Hi Joe,

> Sorry, please bear with me... the Lisp I had in mind was
> more like:
>
>   (setf a #'length)
>   (funcall a "foo")
>
> (Hard to make an exact parallel because Ruby has methods
> not functions, and Lisp AFAIK has functions not
> methods...?)

Ruby has both methods and functions, but methods are more
primitive than functions.  In particular, functions are
objects and thus have methods.  Methods, on the other hand,
are not objects (and they are not functions).  So functions
are implemented using methods, not the other way around.

As for the example code, the closest Ruby equivalent would
have to be something like the following:

   a = :length
   "foo".send(a)

This is because in Ruby, polymorphism is implemented by
having different °∆length°« methods for different objects,
whereas in Lisp, there is just one function °∆length°« that
handles all types of objects.  (Of course, CLOS simplifies
the task of adding new clauses by way of defmethod, but a
generic function is still just one function.)

> Setting a variable to the function itself seems pretty
> different than wrapping a call to the function in a lambda,

Again, there is not just a single °∆length°« method in Ruby,
so you can't °»set a variable to the function itself.°…  The
closest analogy to the °»function itself°… is the method name.

> but honestly, now I can't think of what the actual
> implications would be... other than a little bit of
> additional terseness in calls like
>
> (reduce #'+ '(1 2 3))
> vs.
> [1, 2, 3].inject {|a,b|a+b}

You could actually define the equivalent of Lisp's °∆+°«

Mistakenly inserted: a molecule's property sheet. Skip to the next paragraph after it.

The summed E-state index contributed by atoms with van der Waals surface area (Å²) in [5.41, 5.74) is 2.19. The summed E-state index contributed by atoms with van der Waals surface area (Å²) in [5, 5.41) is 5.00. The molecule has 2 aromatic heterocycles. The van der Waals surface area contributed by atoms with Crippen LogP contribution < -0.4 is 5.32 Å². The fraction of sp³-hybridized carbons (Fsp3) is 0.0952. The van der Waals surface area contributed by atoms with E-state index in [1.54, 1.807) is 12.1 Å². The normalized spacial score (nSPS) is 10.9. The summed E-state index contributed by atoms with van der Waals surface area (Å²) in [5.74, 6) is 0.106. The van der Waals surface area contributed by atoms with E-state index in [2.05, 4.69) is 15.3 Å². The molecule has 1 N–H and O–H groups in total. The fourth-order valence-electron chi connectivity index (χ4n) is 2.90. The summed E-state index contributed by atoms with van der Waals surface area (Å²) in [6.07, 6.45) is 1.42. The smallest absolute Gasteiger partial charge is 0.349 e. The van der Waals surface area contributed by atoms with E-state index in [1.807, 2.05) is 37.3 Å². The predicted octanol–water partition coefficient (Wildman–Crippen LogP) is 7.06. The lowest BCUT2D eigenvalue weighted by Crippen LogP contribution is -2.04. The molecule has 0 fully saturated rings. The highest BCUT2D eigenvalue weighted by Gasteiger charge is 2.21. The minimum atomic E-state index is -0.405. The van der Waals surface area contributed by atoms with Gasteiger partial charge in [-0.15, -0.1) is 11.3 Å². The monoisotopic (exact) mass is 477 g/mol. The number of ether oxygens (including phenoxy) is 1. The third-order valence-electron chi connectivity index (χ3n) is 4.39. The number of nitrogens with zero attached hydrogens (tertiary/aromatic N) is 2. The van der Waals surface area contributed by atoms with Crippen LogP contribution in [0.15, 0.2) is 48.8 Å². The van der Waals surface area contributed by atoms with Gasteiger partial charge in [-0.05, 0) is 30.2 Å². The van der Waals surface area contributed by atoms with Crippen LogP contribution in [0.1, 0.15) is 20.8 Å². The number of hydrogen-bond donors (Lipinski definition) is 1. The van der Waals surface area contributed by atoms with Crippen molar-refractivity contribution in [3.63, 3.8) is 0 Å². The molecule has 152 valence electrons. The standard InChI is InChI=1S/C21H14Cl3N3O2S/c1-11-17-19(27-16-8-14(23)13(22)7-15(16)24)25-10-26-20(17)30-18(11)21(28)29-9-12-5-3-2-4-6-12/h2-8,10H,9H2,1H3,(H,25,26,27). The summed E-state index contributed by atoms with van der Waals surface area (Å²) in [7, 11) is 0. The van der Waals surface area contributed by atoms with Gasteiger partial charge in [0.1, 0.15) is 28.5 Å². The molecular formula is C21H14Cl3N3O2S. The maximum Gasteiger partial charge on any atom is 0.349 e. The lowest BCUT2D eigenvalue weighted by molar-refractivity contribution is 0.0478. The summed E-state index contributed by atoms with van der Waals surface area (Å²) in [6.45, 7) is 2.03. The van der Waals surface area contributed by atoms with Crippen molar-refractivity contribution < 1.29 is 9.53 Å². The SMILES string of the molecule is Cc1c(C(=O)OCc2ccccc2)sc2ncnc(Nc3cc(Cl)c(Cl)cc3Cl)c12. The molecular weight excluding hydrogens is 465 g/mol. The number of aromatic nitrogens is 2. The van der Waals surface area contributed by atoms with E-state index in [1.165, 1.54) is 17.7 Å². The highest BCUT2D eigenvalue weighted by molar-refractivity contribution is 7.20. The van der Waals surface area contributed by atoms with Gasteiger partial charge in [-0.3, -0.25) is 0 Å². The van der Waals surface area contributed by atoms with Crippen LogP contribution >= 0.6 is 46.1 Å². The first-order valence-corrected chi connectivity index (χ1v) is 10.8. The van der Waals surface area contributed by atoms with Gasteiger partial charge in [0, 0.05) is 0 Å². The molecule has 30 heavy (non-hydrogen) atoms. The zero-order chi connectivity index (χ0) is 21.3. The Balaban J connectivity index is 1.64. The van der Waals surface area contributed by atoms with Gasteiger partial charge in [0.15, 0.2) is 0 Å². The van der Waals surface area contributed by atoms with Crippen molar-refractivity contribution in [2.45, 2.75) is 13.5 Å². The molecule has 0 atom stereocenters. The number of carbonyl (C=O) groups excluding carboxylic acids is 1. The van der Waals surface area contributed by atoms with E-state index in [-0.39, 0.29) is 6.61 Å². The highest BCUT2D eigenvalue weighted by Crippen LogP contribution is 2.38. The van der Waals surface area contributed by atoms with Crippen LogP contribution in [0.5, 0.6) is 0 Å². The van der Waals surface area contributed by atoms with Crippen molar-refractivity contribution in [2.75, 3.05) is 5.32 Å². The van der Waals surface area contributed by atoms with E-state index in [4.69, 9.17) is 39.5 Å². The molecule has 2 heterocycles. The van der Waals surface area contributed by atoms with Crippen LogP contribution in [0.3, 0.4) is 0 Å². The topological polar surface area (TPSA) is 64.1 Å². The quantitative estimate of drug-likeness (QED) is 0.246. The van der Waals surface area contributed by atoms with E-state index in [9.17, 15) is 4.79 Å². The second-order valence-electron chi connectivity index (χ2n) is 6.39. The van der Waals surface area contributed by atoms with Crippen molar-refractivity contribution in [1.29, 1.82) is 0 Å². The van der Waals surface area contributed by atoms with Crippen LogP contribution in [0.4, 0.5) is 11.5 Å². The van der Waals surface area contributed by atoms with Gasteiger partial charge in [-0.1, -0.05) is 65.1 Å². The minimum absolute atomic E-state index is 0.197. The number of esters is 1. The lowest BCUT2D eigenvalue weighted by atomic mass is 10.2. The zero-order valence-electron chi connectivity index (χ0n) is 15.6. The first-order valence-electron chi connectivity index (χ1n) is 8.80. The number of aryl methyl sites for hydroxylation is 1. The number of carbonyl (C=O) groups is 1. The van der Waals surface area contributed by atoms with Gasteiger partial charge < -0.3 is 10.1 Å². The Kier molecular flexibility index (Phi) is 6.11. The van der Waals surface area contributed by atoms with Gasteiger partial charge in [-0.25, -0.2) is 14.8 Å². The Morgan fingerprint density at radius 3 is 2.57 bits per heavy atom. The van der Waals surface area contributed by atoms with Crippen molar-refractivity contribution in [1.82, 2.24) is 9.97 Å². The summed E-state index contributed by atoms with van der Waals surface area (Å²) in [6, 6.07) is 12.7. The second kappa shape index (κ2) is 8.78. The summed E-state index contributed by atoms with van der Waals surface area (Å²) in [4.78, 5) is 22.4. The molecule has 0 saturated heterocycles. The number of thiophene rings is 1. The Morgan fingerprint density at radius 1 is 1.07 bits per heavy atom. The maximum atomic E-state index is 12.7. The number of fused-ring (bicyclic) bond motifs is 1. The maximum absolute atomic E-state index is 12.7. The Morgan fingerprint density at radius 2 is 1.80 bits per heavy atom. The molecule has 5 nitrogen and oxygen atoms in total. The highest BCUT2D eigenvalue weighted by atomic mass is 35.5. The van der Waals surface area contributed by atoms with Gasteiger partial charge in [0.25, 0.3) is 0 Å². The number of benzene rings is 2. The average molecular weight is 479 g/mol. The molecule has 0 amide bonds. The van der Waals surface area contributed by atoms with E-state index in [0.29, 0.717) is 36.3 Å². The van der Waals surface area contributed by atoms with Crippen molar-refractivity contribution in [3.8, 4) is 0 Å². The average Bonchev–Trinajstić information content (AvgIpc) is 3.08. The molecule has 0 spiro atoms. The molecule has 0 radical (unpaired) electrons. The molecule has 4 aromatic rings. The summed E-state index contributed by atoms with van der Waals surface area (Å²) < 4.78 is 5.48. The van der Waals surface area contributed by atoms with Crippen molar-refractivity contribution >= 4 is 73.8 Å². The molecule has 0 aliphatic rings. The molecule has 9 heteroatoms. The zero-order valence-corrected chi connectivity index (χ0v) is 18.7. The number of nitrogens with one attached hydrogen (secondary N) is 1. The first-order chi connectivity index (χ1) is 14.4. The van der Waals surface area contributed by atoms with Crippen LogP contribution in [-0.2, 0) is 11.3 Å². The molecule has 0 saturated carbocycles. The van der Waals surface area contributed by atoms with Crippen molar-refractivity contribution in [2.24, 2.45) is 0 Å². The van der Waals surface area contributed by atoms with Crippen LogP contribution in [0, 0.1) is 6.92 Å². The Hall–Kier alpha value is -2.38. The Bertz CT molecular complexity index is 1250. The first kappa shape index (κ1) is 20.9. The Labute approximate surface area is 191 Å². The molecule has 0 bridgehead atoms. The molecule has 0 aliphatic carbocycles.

function in Ruby, by doing this:

   module Kernel
     def +(a, b) a + b end
   end

Then the example with inject could be written like this:

   [1,2,3].inject &method(:+)

But this will fail when someone overrides the °∆+°« operator,
in which case you need to do something like this:

   [1,2,3].inject &Object.new.method(:+)

Much cleaner would be to define the function in a separate
namespace so that name clashes are avoided:
   
   Function = Object.new
   class << Function
     alias [] method
     def +(*terms) terms.inject(0) { |a, b| a + b } end
   end

Now the example looks like this:

   [1,2,3].inject &Function[:+]

You could go one step further:

   class Symbol
     def to_proc
       Function[self].to_proc
     end
   end

Note that if you take the Kernel#+ approach, the above
implementation needs to be much hairier:

   class Symbol
     def to_proc
       Binding.of_caller do |boc|
         eval(%{method(:#{self})}, boc).to_proc
       end
     end
   end

Now you can reduce the original example (no pun intended)
to the following,

   [1,2,3].inject &:+

which is actually *shorter* than the equivalent Lisp code.

By the way, a more popular definition of Symbol#to_proc is
to have °∆foo.each &:bar°« equal °∆foo.each { |x| x.bar }°«.
This won't work in the above example because we cannot use
the Fixnum#+ method to fold an array of integers (since it
only takes one argument!).

(If you want both variants of Symbol#to_proc, I guess you
could use a unary plus or minus operator to disambiguate.
However, °∆[1,2,3].inject &-:+°« is starting to look rather
much like line noise.)

-- 
Daniel Brockman <daniel / brockman.se>

    So really, we all have to ask ourselves:
    Am I waiting for RMS to do this?   --TTN.